The Beast Of Wystyra

My father once said that the bravest thing that a man could do was die.

For many people in our homeland, death took the face of hooded figure in black who wore the dismembered skull of a bull, snapped at the jaw, on the crown of his head. He would ride on a grey speckled stallion, a wagon trailing behind him. The undertaker. He roamed our lands collecting life and taking it to the next world. I used to have nightmares of when he would enter our town and harvest the bodies of the ill and the dead together, because there is no point enduring the journey twice.

As we grew older, we learned to accept the undertaker as a part of our world, he would come and go with the seasons, and we never seemed to see him as he made his way nearer.

However, what I learned when I made my way through Wystyra was that death did not have to bear the face of a withered man donning an animal skull, instead, it could take on the form of a seventeen-year-old girl that wore her hair in pigtails. I thought she was an apparition; that she would follow me, making a mockery of my attempt to traverse the wasteland. Yet, she managed to eke out an existence so purposeful, to pursue life and take it as your own.

My father also said that the most cowardly thing a man could do was to run; a skill I had honed during my many years estrangement.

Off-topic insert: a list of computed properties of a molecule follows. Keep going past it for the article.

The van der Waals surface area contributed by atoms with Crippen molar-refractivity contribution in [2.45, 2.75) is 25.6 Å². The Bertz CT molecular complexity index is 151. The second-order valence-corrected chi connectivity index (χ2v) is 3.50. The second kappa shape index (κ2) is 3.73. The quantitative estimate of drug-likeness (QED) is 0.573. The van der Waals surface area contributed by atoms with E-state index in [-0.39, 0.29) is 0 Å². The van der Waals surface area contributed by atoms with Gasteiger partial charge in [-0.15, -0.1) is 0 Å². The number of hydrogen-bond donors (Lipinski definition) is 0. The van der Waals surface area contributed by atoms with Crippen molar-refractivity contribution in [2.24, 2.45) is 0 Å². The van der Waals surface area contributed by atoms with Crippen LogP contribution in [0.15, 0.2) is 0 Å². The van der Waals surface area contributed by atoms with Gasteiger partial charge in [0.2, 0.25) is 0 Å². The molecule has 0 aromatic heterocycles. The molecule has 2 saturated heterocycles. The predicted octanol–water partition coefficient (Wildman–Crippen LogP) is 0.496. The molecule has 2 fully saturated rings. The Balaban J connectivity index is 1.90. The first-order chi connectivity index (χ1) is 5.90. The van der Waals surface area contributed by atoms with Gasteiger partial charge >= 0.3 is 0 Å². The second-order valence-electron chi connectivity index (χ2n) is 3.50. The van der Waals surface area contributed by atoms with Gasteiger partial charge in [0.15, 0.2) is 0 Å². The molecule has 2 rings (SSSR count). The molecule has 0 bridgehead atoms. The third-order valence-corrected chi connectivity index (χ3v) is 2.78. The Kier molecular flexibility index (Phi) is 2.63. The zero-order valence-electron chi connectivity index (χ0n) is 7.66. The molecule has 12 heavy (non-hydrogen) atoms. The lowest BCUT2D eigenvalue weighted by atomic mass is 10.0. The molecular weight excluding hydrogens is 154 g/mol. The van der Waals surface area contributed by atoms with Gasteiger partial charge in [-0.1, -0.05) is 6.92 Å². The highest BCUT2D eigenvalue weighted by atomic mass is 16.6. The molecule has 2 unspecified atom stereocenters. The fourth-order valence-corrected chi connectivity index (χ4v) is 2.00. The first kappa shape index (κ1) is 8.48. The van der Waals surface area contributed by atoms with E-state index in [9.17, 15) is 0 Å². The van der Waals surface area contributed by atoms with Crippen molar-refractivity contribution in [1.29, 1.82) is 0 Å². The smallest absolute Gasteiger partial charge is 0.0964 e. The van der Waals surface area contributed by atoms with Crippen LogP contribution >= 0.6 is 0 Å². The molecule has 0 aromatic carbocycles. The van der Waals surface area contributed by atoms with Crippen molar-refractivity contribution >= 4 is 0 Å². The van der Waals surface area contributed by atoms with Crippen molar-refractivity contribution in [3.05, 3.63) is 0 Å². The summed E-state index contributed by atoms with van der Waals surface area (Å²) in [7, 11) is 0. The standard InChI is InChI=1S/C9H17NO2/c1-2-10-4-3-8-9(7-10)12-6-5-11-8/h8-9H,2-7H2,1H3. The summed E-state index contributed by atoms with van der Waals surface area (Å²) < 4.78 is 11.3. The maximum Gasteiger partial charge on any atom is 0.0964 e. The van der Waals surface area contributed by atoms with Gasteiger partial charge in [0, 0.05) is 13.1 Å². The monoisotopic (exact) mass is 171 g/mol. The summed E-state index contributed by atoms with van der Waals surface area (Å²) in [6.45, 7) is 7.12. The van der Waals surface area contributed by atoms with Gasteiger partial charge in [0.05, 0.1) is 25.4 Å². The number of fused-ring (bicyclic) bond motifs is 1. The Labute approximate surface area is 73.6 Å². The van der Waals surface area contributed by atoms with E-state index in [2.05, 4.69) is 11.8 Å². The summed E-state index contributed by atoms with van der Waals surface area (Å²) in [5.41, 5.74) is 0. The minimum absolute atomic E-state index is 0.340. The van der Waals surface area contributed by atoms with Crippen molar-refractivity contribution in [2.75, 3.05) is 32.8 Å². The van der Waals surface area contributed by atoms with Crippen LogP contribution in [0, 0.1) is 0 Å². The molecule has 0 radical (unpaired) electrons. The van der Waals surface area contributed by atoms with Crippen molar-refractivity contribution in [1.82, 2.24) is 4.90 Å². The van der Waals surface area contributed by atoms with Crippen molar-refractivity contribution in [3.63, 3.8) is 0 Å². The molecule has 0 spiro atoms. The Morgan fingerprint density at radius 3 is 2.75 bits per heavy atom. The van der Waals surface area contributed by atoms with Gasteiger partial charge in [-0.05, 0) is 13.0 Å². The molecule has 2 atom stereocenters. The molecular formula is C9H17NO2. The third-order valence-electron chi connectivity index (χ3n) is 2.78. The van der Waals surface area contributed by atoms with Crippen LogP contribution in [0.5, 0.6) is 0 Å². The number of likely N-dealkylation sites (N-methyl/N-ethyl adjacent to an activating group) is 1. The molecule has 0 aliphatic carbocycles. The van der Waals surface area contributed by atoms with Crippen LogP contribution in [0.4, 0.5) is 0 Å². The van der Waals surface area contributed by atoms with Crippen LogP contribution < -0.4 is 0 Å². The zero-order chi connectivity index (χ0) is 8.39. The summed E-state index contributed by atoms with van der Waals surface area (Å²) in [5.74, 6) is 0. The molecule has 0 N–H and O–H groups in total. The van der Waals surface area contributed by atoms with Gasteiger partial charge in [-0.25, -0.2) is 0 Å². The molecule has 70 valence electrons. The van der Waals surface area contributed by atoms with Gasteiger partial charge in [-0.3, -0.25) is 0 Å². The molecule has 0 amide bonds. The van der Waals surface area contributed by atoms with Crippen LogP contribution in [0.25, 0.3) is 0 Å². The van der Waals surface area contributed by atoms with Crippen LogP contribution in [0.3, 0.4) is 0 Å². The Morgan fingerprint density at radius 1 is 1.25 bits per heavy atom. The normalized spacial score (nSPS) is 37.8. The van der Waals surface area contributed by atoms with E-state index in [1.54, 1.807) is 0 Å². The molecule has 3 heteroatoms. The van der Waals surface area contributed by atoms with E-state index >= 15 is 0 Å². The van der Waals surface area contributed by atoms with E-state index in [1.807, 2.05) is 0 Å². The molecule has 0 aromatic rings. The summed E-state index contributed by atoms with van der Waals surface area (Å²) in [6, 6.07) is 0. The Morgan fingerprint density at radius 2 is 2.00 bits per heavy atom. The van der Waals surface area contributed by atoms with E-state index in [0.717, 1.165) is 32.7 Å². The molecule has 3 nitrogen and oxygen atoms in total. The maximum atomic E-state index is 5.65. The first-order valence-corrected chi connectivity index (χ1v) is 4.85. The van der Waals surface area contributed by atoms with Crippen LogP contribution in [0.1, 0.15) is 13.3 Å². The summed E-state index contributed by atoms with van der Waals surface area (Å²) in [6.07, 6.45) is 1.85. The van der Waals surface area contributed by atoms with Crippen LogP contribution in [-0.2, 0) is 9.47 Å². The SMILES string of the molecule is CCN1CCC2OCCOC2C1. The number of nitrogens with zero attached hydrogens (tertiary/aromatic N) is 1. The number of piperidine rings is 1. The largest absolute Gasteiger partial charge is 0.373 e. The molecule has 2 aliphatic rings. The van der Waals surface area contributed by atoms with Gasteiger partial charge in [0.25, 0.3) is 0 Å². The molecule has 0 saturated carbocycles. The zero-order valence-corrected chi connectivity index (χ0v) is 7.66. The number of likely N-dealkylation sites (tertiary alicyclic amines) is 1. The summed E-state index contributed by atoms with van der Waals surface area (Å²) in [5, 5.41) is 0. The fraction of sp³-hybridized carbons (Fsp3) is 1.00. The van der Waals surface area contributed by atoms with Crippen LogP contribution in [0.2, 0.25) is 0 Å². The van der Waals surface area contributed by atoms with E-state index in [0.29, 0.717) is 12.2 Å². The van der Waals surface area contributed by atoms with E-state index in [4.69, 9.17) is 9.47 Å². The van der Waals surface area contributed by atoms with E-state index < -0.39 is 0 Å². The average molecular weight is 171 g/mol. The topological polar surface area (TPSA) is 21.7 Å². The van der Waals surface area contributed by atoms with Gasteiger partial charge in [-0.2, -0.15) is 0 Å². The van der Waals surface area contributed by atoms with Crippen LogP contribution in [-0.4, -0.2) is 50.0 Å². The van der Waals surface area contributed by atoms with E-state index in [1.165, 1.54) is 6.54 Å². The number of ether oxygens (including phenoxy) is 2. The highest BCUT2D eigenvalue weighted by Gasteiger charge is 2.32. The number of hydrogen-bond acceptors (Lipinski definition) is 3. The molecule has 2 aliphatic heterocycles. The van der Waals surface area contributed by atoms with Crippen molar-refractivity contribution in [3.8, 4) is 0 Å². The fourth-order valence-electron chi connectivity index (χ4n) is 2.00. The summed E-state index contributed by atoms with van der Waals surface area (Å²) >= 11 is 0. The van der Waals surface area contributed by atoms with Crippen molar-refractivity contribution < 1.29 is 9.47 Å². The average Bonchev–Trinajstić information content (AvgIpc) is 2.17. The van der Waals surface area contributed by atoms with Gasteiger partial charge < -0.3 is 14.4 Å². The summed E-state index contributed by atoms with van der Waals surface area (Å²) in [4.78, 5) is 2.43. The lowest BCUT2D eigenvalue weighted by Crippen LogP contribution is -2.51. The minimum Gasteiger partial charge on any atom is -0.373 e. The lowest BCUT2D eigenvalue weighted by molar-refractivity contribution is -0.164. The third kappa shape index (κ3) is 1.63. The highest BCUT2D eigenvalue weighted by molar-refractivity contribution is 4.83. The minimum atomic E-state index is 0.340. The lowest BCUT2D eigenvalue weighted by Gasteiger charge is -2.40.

I realise, now, that myself and the undertaker were not as different as I once thought. However, he would roam these lands in search of death and I in search people to kill.

Which was how I got myself in a predicament, buried in a hole in Wystyra, the northernmost territory of my country, seeking a new life. All because of my work, or, more accurately, one of the many occupational hazards involved with my work.

Wystyra was much colder than I had anticipated, I regretted not wearing a pair of gloves as soon as I passed through the territory, I wished I could have turned back and bought some, but the sack of gold on my hip had grown light through my travels, and no amount of mercenary work could outweigh the cost of nights staying in a warm bed during wartime.

I’d never listened to why inflation occurred, but it suddenly became easy to digest; the reason housing strangers was suddenly a lucrative trade, was because you never knew if you were harbouring a wanted man. Of course, those in the kingdom that let me stay the night had done exactly that, but, what are a few half-truths between strangers.